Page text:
8. Budhwani N, Anis A, Nichols K, et al. Echocardiographic
assessment of left and right heart hemodynamics in a
patient with Lutembacher's syndrome. Heart Lung
2004;33:50-4.
9. Perloff JK, Marelli AJ. eds. The Clinical recognition of
Congenital Heart Disease. 4th ed. Philadelphia: WB
Saunders, 1994:323-8.
10. Cheng TO. Coexistent atrial septal defect and mitral
stenosis (Lutembacher syndrome): An ideal combination
for percutaneous treatment. Catheter Cardiovasc Interv
1999;48:205-6.
11. Ali SY, Raham M, Islam M, et al. Lutembachers
Syndrome-A case report. Faridpur Med Coll J
2011;6:59-60.
12. Lutembacher R. De la stenose mitrale avec
communication interauriculaire. Arch Mal Coeur
1916;9:237-60.
13. Garcia JA, Krajcer Z, Pechacek LW, et al.
Echocardiography in the diagnosis of Lutembacher
syndrome. Cathet Cardiovasc Diagn 1978;4:283-8.
14. Ross J Jr, Braunwald E, Mason DT, et al. Interatrial
communication and left atrial hypertension: a cause of
continuous murmur. Circulation 1963;28:853-60.
15. Aminde LN, Dzudie AT, Takah NF, et al. Occurrence of
Lutembacher syndrome in a rural regional hospital: case
report from Buea, Cameroon. Cardiovasc Diagn Ther
2014;4:263-6.
16. Arora R, Patted S, Halkati P, et al. Definitive treatment of
lutembacher syndrome. J Sci Soc 2014;41:215-9.

Cardiovascular Diagnosis and Therapy. All rights reserved.

17. Ledesma M, Martinez P, Czares MA, et al. Transcatheter


treatment of Lutembacher syndrome: combined balloon
mitral valvuloplasty and percutaneous atrial septal defect
closure. J Invasive Cardiol 2004;16:678-9.
18. Baumgartner H, Hung J, Bermejo J, et al.
Echocardiographic assessment of valve stenosis: EAE/
ASE recommendations for clinical practice. J Am Soc
Echocardiogr 2009;22:1-23; quiz 101-2.
19. Nishimura RA, Rihal CS, Tajik AJ, et al. Accurate
measurement of the transmitral gradient in patients
with mitral stenosis: a simultaneous catheterization and
Doppler echocardiographic study. J Am Coll Cardiol
1994;24:152-8.
20. Rahimtoola SH, Durairaj A, Mehra A, et al. Current
evaluation and management of patients with mitral
stenosis. Circulation 2002;106:1183-8.
21. Thomas JD, Weyman AE. Doppler mitral pressure halftime: a clinical tool in search of theoretical justification. J
Am Coll Cardiol 1987;10:923-9.
22. Gonzalez MA, Child JS, Krivokapich J. Comparison of
two-dimensional and Doppler echocardiography and
intracardiac hemodynamics for quantification of mitral
stenosis. Am J Cardiol 1987;60:327-32.
23. Thomas JD, Wilkins GT, Choong CY, et al. Inaccuracy of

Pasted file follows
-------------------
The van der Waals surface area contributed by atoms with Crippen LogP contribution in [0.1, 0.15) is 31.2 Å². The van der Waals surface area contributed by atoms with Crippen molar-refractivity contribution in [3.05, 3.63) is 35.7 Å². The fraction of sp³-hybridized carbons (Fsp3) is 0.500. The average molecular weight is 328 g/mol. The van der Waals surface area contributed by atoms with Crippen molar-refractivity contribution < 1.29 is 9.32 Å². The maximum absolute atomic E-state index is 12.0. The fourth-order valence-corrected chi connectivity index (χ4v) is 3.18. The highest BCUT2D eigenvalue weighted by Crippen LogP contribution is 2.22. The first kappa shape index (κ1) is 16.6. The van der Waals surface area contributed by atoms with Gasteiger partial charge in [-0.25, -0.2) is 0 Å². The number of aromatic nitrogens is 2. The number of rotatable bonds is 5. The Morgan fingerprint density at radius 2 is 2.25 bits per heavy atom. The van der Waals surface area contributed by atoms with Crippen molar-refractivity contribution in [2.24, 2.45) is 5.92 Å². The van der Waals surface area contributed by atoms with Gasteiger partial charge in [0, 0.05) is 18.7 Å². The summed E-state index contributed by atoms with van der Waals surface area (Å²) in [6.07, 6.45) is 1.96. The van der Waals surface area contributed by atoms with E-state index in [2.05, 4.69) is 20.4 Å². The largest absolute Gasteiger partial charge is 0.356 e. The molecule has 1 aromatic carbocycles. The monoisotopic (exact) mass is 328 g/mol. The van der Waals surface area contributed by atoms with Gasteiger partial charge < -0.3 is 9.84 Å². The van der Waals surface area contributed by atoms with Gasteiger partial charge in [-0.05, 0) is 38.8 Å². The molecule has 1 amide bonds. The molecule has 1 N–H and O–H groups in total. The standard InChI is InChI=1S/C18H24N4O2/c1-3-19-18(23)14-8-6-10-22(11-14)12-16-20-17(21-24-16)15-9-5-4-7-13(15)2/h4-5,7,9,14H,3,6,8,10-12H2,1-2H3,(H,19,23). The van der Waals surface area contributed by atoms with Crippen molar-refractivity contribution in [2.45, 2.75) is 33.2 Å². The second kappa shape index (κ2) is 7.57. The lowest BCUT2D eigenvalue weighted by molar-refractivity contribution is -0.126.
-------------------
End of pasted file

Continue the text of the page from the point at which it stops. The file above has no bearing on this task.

mitral pressure half-time immediately after percutaneous
mitral valvotomy. Dependence on transmitral gradient
and left atrial and ventricular compliance. Circulation
1988;78:980-93.
24. Flachskampf FA, Weyman AE, Guerrero JL, et al.
Calculation of atrioventricular compliance from the mitral
flow profile: analytic and in vitro study. J Am Coll Cardiol
1992;19:998-1004.
25. Karp K, Teien D, Bjerle P, et al. Reassessment of valve
area determinations in mitral stenosis by the pressure
half-time method: impact of left ventricular stiffness and
peak diastolic pressure difference. J Am Coll Cardiol
1989;13:594-9.
26. Messika-Zeitoun D, Meizels A, Cachier A, et al.
Echocardiographic evaluation of the mitral valve area
before and after percutaneous mitral commissurotomy:
the pressure half-time method revisited. J Am Soc
Echocardiogr 2005;18:1409-14.
27. Nakatani S, Masuyama T, Kodama K, et al. Value
and limitations of Doppler echocardiography in the
quantification of stenotic mitral valve area: comparison
of the pressure half-time and the continuity equation
methods. Circulation 1988;77:78-85.
28. Faletra F, Pezzano A Jr, Fusco R, et al. Measurement

www.thecdt.org

Cardiovasc Diagn Ther 2015;5(2):122-132

Cardiovascular Diagnosis and Therapy, Vol 5, No 2 April 2015

29.

30.

31.

32.

33.

34.

35.

36.

of mitral valve area in mitral stenosis: four


echocardiographic methods compared with direct
measurement of anatomic orifices. J Am Coll Cardiol
1996;28:1190-7.
Messika-Zeitoun D, Fung Yiu S, Cormier B, et al.
Sequential assessment of mitral valve area during diastole
using colour M-mode flow convergence analysis: new
insights into mitral stenosis physiology. Eur Heart J
2003;24:1244-53.
Iung B, Cormier B, Ducimetire P, et al. Immediate
results of percutaneous mitral commissurotomy. A
predictive model on a series of 1514 patients. Circulation
1996;94:2124-30.
Shaw TR, Sutaria N, Prendergast B. Clinical and
haemodynamic profiles of young, middle aged, and elderly
patients with mitral stenosis undergoing mitral balloon
valvotomy. Heart 2003;89:1430-6.
Zamorano J, Cordeiro P, Sugeng L, et al. Real-time threedimensional echocardiography for rheumatic mitral valve
stenosis evaluation: an accurate and novel approach. J Am
Coll Cardiol 2004;43:2091-6.
Sebag IA, Morgan JG, Handschumacher MD, et al.
Usefulness of three-dimensionally guided assessment